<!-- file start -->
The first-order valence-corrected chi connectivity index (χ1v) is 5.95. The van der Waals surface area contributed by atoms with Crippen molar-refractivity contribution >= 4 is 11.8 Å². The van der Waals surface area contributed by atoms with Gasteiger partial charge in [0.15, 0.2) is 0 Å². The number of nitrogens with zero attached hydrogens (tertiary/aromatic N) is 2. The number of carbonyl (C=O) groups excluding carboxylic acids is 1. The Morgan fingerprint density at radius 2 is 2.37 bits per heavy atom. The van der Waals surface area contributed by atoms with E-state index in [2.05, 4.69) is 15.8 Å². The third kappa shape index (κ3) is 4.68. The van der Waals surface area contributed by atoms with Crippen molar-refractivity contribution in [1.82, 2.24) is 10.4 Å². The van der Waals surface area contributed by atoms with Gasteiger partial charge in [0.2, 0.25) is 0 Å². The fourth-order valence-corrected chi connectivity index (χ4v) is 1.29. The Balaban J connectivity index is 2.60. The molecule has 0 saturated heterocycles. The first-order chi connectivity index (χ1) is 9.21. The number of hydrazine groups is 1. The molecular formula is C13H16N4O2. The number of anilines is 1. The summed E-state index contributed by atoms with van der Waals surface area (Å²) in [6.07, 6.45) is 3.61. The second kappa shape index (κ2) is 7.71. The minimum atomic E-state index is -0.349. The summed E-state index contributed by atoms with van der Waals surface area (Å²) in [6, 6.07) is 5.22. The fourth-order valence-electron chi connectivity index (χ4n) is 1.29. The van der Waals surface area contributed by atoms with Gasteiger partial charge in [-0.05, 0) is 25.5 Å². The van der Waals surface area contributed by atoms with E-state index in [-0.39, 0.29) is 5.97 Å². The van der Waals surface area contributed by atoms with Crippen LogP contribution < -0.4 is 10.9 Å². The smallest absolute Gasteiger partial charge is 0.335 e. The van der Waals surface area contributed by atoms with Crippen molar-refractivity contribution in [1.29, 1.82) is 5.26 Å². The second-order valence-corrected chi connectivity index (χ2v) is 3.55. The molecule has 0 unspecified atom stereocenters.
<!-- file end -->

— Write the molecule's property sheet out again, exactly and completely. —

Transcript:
The first-order valence-corrected chi connectivity index (χ1v) is 5.95. The van der Waals surface area contributed by atoms with Crippen molar-refractivity contribution >= 4 is 11.8 Å². The van der Waals surface area contributed by atoms with Gasteiger partial charge in [0.15, 0.2) is 0 Å². The number of nitrogens with zero attached hydrogens (tertiary/aromatic N) is 2. The number of carbonyl (C=O) groups excluding carboxylic acids is 1. The Morgan fingerprint density at radius 2 is 2.37 bits per heavy atom. The van der Waals surface area contributed by atoms with E-state index in [2.05, 4.69) is 15.8 Å². The third kappa shape index (κ3) is 4.68. The van der Waals surface area contributed by atoms with Crippen molar-refractivity contribution in [1.82, 2.24) is 10.4 Å². The van der Waals surface area contributed by atoms with Gasteiger partial charge in [0.2, 0.25) is 0 Å². The fourth-order valence-corrected chi connectivity index (χ4v) is 1.29. The Balaban J connectivity index is 2.60. The molecule has 0 saturated heterocycles. The first-order chi connectivity index (χ1) is 9.21. The number of hydrazine groups is 1. The molecular formula is C13H16N4O2. The number of anilines is 1. The summed E-state index contributed by atoms with van der Waals surface area (Å²) in [6.07, 6.45) is 3.61. The second kappa shape index (κ2) is 7.71. The minimum atomic E-state index is -0.349. The summed E-state index contributed by atoms with van der Waals surface area (Å²) in [6, 6.07) is 5.22. The fourth-order valence-electron chi connectivity index (χ4n) is 1.29. The van der Waals surface area contributed by atoms with Gasteiger partial charge in [-0.05, 0) is 25.5 Å². The van der Waals surface area contributed by atoms with E-state index in [-0.39, 0.29) is 5.97 Å². The van der Waals surface area contributed by atoms with Crippen LogP contribution < -0.4 is 10.9 Å². The smallest absolute Gasteiger partial charge is 0.335 e. The van der Waals surface area contributed by atoms with Crippen molar-refractivity contribution in [1.29, 1.82) is 5.26 Å². The second-order valence-corrected chi connectivity index (χ2v) is 3.55. The molecule has 0 unspecified atom stereocenters.